Here’s how Sam decides:

“…he could not go, not yet. He knelt and held Frodo’s hand and could not release it. And time went by and still he knelt, holding his master’s hand, and in his heart keeping a debate.

            Now he tried to find strength to tear himself away and go on a lonely journey—for vengeance. If once he could go, his anger would bear him down all the roads of the world, pursuing, until he had him at last: Gollum. Then Gollum would die in a corner. But that was not what he had set out to do. It would not be worth while to leave his master for that. It would not bring him back. Nothing would. They had better both be dead together. And that too would be a lonely journey…

            … ‘What am I to do then?’ he cried again, and now he seemed plainly to know the hard answer: see it through. Another lonely journey, and the worst” (732-733).

Note what convinces Sam to see the quest through when he considers setting it aside. Wouldn’t it be satisfying to catch and kill Gollum? Sam sees, in the end, that he ought not to do this, and he sees it when he sees that “[i]t would not be worth while” to leave Frodo to do so. Thinking about Frodo, and about their friendship, helps Sam to reject petty revenge in favor of what’s more noble, and more necessary: the quest.

When Frodo and Sam make it to Mount Doom, where the Ring can be destroyed, Frodo briefly betrays the quest and decides to keep the Ring. When he does, Sam gasps (945). What if we put Beck in Sam’s place? What would he say? “No big deal,” probably. “Do what makes you happy, bro.” Who would you rather have with you at the Crack of Doom?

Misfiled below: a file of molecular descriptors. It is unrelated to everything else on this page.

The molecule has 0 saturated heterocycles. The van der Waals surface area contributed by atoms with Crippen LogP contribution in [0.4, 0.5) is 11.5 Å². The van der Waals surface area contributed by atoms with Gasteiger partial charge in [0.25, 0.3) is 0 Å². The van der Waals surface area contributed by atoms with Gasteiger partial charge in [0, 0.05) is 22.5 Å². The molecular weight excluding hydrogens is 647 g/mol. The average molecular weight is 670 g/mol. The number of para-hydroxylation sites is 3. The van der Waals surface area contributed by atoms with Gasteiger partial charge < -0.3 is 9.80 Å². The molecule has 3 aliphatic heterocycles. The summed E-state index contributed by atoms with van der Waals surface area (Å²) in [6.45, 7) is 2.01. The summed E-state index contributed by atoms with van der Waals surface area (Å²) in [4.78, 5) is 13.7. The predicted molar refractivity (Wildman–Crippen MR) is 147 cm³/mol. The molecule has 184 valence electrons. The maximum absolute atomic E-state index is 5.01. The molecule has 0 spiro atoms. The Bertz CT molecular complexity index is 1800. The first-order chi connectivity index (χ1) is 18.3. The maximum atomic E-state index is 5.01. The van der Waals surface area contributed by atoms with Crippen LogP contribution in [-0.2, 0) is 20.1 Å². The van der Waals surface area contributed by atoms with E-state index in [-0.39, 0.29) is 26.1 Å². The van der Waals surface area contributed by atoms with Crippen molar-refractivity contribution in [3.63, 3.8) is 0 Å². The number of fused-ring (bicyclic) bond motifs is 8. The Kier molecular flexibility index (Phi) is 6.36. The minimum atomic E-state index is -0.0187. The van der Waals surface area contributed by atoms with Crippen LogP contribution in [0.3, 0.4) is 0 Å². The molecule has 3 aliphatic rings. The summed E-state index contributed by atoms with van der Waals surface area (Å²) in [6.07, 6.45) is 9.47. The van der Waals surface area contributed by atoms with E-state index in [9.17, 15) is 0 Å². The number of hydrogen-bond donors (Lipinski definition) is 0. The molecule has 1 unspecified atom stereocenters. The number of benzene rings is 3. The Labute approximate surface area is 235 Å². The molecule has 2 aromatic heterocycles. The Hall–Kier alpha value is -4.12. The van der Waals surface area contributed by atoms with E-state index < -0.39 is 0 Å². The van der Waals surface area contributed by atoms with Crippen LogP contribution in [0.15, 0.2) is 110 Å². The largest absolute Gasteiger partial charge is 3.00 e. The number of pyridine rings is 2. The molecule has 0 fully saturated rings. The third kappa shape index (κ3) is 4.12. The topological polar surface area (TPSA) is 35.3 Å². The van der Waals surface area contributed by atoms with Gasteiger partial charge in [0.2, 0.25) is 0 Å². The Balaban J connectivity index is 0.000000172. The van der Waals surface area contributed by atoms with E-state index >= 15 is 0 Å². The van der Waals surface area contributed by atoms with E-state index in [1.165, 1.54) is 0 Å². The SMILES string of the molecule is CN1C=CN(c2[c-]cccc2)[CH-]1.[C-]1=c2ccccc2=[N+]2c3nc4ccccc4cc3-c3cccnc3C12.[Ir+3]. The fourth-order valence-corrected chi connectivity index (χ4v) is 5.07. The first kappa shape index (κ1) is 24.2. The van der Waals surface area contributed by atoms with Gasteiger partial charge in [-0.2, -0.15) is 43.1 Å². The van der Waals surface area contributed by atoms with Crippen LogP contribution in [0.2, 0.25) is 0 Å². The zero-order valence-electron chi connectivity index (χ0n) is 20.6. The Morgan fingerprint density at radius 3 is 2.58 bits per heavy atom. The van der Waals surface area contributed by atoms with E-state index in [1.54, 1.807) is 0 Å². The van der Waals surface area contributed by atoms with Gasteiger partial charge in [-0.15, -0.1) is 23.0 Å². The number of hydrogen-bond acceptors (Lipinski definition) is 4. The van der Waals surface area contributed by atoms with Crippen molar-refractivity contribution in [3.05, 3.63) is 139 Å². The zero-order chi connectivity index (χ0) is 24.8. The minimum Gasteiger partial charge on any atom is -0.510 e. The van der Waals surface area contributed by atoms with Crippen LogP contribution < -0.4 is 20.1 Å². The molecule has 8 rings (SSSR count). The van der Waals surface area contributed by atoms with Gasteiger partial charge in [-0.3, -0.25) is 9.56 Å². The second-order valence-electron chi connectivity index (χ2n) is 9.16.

The Lord of the Rings, unlike the 2018 study, suggests that friendship helps us to exercise good judgment. For the study’s subjects, bromance doesn’t inspire us to be better—to speak and to act as best we can. Rather, bromance lets us say or do anything without our friends speaking one negative word. While friendship frees those subjects from judgment, friendship with Frodo gives Sam better judgment.

That’s what I ended up talking about. Like recent studies, Sam and Frodo’s friendship shows how good it can be for friendship to involve intimacy. At the same time, Tolkien also prompts us to consider whether the art of friendship requires a good deal more than being able to say that you love your friend to bits. Tolkien’s test is harder to pass than that. Still, isn’t it more satisfying to try what isn’t easy?


[1] Michael Kimmel, Guyland: The Perilous World Where Boys Become Men (New York: HarperCollins, 2008), and William Pollack, Real Boys: Rescuing Our Sons From the Myths of Boyhood (New York: Henry Holt, 1998)

[2] Niobe Way, Deep Secrets: Boys’ Friendships and the Crisis of Connection (Cambridge, MA: Harvard UP, 2011).

[3] E. Anderson and M. McCormack, “Cuddling and spooning: heteromasculinity and homosocial tactility among student-athletes,” Men and Masculinities 18:2 (2015): 214–230; and S. Robinson, E. Anderson, and A. White, “The Bromance: Undergraduate Male Friendships and the Expansion of Contemporary Homosocial Boundaries,” Sex Roles 78 (2018): 94-106.

[4] J.R.R. Tolkien, The Lord of the Rings (Boston: Houghton Mifflin, 2004), 652.